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Capsule reviews of films playing the week of Dec. 17 

AUSTRALIA Director Baz Luhrmann's frenzied approach, which worked just fine for Moulin Rouge! and Romeo & Juliet, ends up hurting this roller coaster of a romantic epic. As Lady Sarah Ashley, who journeys to Australia and ends up trying to protect her late husband's cattle ranch from being taken over by rival King Carney (Bryan Brown), Nicole Kidman never fully immerses herself in the role – too many actorly tics spoil the broth. As Drover, the hunky cattle driver who agrees to help Sarah in her quest to save the business, Hugh Jackman fares better, choosing to play most emotions close to the vest – make that close to the (bare) chest – and thereby emerging as an oasis of calm amidst so much rampant scenery-chewing. The worst culprit of overacting is David Wenham, whose dastardly henchman Fletcher ends up being perhaps the most risible movie villain since Billy Zane took shots at Leonardo DiCaprio as the Titanic sank into the chilly depths. In between scenes of Nicole and Hugh gettin' sweaty and sequences involving the Japanese advancement during World War II, Australia touches upon the country's horrific treatment of its half-caste children (produced when whites raped Aboriginal women), although with so much territory to cover, the movie doesn't provide more than a surface look. What it does provide, in those moments when Luhrmann isn't allowing the material to spin out of control, is the sort of old-fashioned yarn Hollywood used to produce on a regular basis, with sweeping vistas providing backdrops for couples clinched in love. But for a primer on the land down under, you'd do just as well renting Crocodile Dundee. **1/2

BOLT In recent years, Disney plus Pixar has led to some terrific animated features, but Disney minus Pixar has led to yearnings to locate the nearest auditorium exit. Bolt is straight-up Disney, which would be worrisome if it wasn't for the fact that Pixar guru John Lasseter has been handed the keys to the studio's entire animation department. So while Bolt isn't a Pixar production, it falls under the auspices of Lasseter (billed here as executive producer), and that might possibly be the reason this fast-paced confection is far better than such studio sourballs as Chicken Little and Treasure Planet. But make no mistake: This is still a long way from the giddy heights of the Pixar pack. It mixes the speed of an ADD Nickelodeon toon project with narrative elements from The Incredible Journey, as Bolt (voiced by John Travolta), a canine who believes he really possesses the superpowers he employs on his hit TV series, gets separated from his owner/co-star Penny (Miley Cyrus) and ends up crossing the country in search of her. It's entertaining while it lasts but dissipates from memory the moment it's over, a condition predicated on the fact that neither the noble, stiff Bolt nor the typical toon preteen Penny are especially dynamic characters. There are some clever inside-Hollywood touches, but the lack of any real tension means that the scripters are ultimately forced to turn to a burning building to serve as the "villain" of the piece. Still, the visual design is inventive, and kids and adults alike are sure to love Rhino (Mark Walton), a portly hamster always on the go in his plastic ball. Whenever he's on screen, you can be sure he keeps the movie rolling. **1/2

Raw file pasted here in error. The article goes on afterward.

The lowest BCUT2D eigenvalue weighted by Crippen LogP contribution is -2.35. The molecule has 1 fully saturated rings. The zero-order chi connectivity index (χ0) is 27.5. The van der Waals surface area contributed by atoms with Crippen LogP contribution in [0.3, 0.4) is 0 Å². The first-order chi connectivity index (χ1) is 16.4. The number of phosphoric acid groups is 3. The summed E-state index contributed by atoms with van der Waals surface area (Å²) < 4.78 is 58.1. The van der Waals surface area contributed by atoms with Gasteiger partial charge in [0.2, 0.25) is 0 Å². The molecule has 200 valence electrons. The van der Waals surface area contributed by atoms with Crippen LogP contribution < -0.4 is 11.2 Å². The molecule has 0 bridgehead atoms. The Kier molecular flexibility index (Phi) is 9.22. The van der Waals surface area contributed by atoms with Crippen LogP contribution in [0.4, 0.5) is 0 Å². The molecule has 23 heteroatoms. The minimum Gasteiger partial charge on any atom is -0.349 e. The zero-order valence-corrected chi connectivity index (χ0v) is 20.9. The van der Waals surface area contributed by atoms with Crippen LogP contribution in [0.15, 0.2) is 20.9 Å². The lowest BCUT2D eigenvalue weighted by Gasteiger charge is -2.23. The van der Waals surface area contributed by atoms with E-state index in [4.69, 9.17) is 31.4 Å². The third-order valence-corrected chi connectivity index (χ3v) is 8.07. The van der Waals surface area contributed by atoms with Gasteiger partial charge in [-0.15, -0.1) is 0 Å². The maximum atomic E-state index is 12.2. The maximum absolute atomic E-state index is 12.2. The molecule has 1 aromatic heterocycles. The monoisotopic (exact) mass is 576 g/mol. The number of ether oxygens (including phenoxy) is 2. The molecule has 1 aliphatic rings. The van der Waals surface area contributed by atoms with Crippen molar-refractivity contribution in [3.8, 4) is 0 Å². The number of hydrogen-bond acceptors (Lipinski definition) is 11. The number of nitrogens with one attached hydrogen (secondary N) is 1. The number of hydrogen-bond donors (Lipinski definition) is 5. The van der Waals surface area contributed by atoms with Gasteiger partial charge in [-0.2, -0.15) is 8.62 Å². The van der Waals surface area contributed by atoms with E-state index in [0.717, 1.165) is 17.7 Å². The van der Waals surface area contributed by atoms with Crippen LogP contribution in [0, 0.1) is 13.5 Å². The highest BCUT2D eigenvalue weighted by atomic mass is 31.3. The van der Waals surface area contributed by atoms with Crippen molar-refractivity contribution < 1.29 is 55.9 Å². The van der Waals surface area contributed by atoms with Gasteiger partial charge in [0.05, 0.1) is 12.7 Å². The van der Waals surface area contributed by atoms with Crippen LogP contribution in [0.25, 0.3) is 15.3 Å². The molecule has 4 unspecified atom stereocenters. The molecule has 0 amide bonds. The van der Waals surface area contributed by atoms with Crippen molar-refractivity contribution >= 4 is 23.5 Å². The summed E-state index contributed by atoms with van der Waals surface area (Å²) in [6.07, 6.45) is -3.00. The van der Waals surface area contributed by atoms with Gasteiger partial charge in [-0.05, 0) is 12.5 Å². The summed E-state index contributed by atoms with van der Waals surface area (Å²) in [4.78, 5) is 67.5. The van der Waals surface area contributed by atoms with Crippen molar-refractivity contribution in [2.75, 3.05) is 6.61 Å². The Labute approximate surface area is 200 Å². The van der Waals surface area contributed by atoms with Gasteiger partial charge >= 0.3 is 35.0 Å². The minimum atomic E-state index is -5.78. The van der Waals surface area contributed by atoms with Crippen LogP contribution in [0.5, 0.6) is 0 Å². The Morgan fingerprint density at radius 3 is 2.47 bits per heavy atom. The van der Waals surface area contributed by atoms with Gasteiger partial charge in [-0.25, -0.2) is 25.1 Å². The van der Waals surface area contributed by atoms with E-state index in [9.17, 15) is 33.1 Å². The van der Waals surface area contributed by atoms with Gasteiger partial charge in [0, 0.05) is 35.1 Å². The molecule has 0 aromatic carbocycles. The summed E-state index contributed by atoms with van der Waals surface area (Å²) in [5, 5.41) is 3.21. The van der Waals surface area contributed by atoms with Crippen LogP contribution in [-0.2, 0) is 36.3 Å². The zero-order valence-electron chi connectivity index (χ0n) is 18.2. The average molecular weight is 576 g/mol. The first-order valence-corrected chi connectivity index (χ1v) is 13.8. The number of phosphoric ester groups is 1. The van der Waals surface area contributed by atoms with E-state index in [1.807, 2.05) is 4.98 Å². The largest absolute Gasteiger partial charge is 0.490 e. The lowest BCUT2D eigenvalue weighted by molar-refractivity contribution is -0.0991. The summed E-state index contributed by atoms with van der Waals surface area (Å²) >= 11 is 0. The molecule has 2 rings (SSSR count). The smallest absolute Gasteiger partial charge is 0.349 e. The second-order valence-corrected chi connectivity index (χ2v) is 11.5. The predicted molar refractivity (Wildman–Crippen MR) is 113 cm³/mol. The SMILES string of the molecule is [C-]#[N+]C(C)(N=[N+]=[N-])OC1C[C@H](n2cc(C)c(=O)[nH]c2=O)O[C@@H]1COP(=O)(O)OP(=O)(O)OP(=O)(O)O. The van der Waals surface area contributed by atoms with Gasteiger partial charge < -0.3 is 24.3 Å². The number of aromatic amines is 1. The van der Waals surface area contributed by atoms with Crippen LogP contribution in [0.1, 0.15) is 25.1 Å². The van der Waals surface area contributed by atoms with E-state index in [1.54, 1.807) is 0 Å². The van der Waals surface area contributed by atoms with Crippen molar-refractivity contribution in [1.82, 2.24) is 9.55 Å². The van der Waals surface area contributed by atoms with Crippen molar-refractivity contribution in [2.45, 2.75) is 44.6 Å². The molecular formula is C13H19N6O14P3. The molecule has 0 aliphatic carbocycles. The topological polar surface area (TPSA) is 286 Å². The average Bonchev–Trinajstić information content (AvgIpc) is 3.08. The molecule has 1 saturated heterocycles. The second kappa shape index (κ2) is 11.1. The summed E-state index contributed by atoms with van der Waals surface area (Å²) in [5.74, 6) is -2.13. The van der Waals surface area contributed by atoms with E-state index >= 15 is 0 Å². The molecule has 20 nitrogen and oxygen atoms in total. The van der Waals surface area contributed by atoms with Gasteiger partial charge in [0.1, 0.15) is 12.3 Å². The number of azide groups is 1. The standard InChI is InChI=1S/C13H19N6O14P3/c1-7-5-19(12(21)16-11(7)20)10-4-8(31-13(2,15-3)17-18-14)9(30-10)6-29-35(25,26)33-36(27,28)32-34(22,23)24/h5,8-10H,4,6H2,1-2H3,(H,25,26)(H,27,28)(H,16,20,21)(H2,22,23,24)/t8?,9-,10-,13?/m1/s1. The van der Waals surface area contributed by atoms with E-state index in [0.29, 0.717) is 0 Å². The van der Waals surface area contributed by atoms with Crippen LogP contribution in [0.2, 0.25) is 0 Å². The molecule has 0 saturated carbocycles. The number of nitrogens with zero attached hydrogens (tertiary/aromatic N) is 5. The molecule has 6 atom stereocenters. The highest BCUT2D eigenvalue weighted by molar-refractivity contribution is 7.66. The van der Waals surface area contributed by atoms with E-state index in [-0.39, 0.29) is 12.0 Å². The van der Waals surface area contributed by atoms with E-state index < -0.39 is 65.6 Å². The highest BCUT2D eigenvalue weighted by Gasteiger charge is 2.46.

FOUR CHRISTMASES The purpose of trailers, as I see it, is to showcase the film's best scenes in an effort to get folks to the box office during opening week and beyond. The trailer for Four Christmases fails this test, as it focuses almost exclusively on barf gags, pratfalls and other broad, physical comedy sure to draw the yahoo crowd but not necessarily anyone else. A more representative trailer, on the other hand, would have revealed a movie that's worth seeing – a smart, tart confection whose observations about family dysfunction will make viewers squirm in their seats even as the laughs pour off the screen. Vince Vaughn and Reese Witherspoon headline as Brad and Kate, a couple who always bypass their families at Christmastime in order to take overseas vacations. But complications force the pair to visit their relatives after all, and since both sets of parents (Robert Duvall and Sissy Spacek are his, Jon Voight and Mary Steenburgen are hers) are divorced, that means four familial gatherings in one day. It proves to be a grueling endurance test, as each is humiliated in turn by parents, siblings and other assorted in-laws. Movies of this nature always follow the humor with an excruciating final half-hour of phony moralizing or cheap sentiment, so it's a credit that this one not only keeps this sober-minded portion of the film short but also makes it develop naturally from the situations that have preceded it (in other words, the character evolution feels natural rather than the work of a hack screenwriter). But honestly, who's here for anything besides laughs? On that front, Four Christmases soundly delivers on the ho-ho-hos. ***

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  • On Saturday, Oct. 21, hundreds gathered at Camp North End on Statesville Avenue for Charlotte's first black alternative music festival. We captured some of the bands in action on stage, but mostly we surveyed the grounds as fans, families, vendors and more lounged around the sprawling, colorful Camp North End site. It was a great day of music, food, fun, and sweet, autumn sunshine. (Photos by Mark Kemp)
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